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Cell C reports R7.6bn interim net loss

Mainly due to once-off costs and adjustments.
Image: Moneyweb

Mobile operator Cell C has reported an interim net loss after tax for the six months to June 2020 of R7.6 billion, but said this was mainly the result of once-off costs and adjustments and that normalised earnings actually grew by 64% to R1.8 billion.

Read: Blue Label Telecoms Sens on Cell C’s interim results

The net loss after tax figure includes impairments to the value of R5 billion, Cell C said on Tuesday. Net loss after tax in the same period in 2019 was R875 million.

Revenue came in at R6.9 billion compared to R7.4 billion a year ago. More than 89% of its revenue came from service revenue, which was 6% lower at R6.5 billion, while hybrid and fibre-to-the-home services saw an increase in sales of 16.7% and 11.1% respectively.

“In line with management’s strategy to rationalise its subscriber customer base while retaining profitable customers, the prepaid subscriber base declined by 34.6% over a 12-month period.

“This translated into only a 9.9% decrease in prepaid revenue, while gross margin grew by 11.5% and prepaid average revenue per user (Arpu) increased by 26.9%. The rationalisation process translated into an overall improvement in the customer base and a further 4.8% increase in prepaid Arpu since the end of June 2020,” Cell C said in a statement.

And, although revenue from the wholesale business showed a 7% decline due to an “exit from wholesale agreements that diluted margins and congested the network”, the mobile virtual network operator portion delivered an 18% increase to R398 million. MVNO customers include the likes of First National Bank and Virgin Mobile.

Operating margin
Chief financial officer Zaf Mahomed said that despite the challenging circumstances that impacted on the commercial spend, the company was still able to improve its operating margin.

“The first six months of 2020 was characterised by the continuing slowdown in the economy which weakened general customer spend. We have taken active steps to reduce our focus on pure revenue and subscriber growth and have shifted to more profitable, long-term growth in the prepaid and contract segments. We were also able to generate R418 million more cash from operations compared to the previous period.”

Reported earnings before interest, tax, depreciation and amortisation was R1.2 billion, down from R1.4 billion. R5 billion worth of assets (network and right-of-use assets) were impaired due to the new MTN South Africa network deal. Earnings before interest and tax (Ebit) was a loss of R5.3 billion, compared to a profit of R90 million in the first half of 2019. Excluding once-off recapitalisation and restructure costs, Ebit for the first half of 2020 would have been at R162 million, an improvement of 80%, Cell C said.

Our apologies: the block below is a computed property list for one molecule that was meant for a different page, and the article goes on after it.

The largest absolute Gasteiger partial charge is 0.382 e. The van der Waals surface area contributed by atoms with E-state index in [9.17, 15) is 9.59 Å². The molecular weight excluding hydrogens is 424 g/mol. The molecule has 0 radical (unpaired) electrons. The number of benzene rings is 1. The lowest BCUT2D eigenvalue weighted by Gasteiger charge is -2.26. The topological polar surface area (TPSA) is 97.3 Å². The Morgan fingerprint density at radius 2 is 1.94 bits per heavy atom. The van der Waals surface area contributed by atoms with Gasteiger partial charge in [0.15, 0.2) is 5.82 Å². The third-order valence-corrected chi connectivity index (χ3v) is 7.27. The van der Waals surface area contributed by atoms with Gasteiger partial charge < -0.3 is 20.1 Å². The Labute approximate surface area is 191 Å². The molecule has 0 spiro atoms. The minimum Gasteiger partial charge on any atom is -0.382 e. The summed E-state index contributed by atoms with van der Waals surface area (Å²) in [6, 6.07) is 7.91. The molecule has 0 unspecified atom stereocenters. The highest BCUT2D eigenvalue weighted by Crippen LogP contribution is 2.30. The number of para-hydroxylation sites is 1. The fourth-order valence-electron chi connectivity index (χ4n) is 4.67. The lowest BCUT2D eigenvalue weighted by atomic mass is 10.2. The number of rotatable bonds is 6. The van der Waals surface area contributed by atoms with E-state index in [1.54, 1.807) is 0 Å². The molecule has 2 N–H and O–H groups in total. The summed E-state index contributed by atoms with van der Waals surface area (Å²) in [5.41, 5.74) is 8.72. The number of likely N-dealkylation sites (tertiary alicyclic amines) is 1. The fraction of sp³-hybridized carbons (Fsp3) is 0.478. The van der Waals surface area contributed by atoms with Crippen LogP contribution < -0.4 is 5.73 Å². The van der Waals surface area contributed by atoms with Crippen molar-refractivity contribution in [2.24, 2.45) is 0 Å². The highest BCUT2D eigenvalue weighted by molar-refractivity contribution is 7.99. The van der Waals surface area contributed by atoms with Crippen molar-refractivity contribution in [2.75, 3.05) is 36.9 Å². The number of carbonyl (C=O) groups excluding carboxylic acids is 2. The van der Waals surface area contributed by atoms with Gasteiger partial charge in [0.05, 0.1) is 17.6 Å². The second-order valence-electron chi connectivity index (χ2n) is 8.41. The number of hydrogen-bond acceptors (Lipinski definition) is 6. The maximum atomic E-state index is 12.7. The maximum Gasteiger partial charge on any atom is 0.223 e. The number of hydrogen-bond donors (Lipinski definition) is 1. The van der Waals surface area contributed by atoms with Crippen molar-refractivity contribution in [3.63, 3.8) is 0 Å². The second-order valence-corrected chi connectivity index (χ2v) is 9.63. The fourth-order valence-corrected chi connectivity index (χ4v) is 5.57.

“We remain focused on restructuring the balance sheet and optimising the business for long-term competitiveness.

“We have a legacy debt challenge in our balance sheet rather than an income statement one, which will be addressed with the recapitalisation,” Mahomed said.

CEO Douglas Craigie Stevenson said Cell C’s focus will be on offering the right solutions and services and understanding the needs of its customers.

Douglas Craigie Stevenson. Image: Supplied

“To stay competitive, Cell C had to take a different approach against our large rivals who are all heavily invested in capital-hungry infrastructure – three operators with large scale infrastructure simply doesn’t make financial sense. Our vision is to be the biggest aggregator of wholesale capacity and customer to the infrastructure providers. We will collaborate on infrastructure but compete on products and services.”  — © 2020 NewsCentral Media

This article was first published on TechCentral here.



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It is said that one shouldn’t invest in something they don’t understand. Blue Label Tel is once such company right now. I for one do not understand their play with holding on to Cell C. They should’ve sold this unicorn. claims the following:

Blue Label’s core business is the virtual distribution of secure electronic tokens of value, predominantly prepaid airtime

How does a company that is predominantly a seller of prepaid airtime holding on to a company focused on post paid services? It’s a pass for me, I’ll keep my money in Aveng 😀

A sterling job -to lose R7,6 BILLION. Maybe go to Eskom, Denel or SAA for lessons as clearly the quality of the management is the same

Lucky for Telkom, they tried very hard to buy Cell C not too long ago?

The asset impairment : was that of real assets or previously written up intangible assets?

This IFRS system certainly creates (by value up or down) absurd fluctuations. We need to get back to basics : operating cashflow is all that matters because that is what:
– pays the debt
– finances reinvestment and growth
– pays the shareholders

The rest is just nonsense. “Tech” companies should go and learn from Amazon. It reported silly EPS and have on that basis an insane valuation, but for probably last 12 or so years it has always traded at between 25 and 30 times operating cashflow per share, extremely consistently. That valuation is almost boringly consistent

End of comments.





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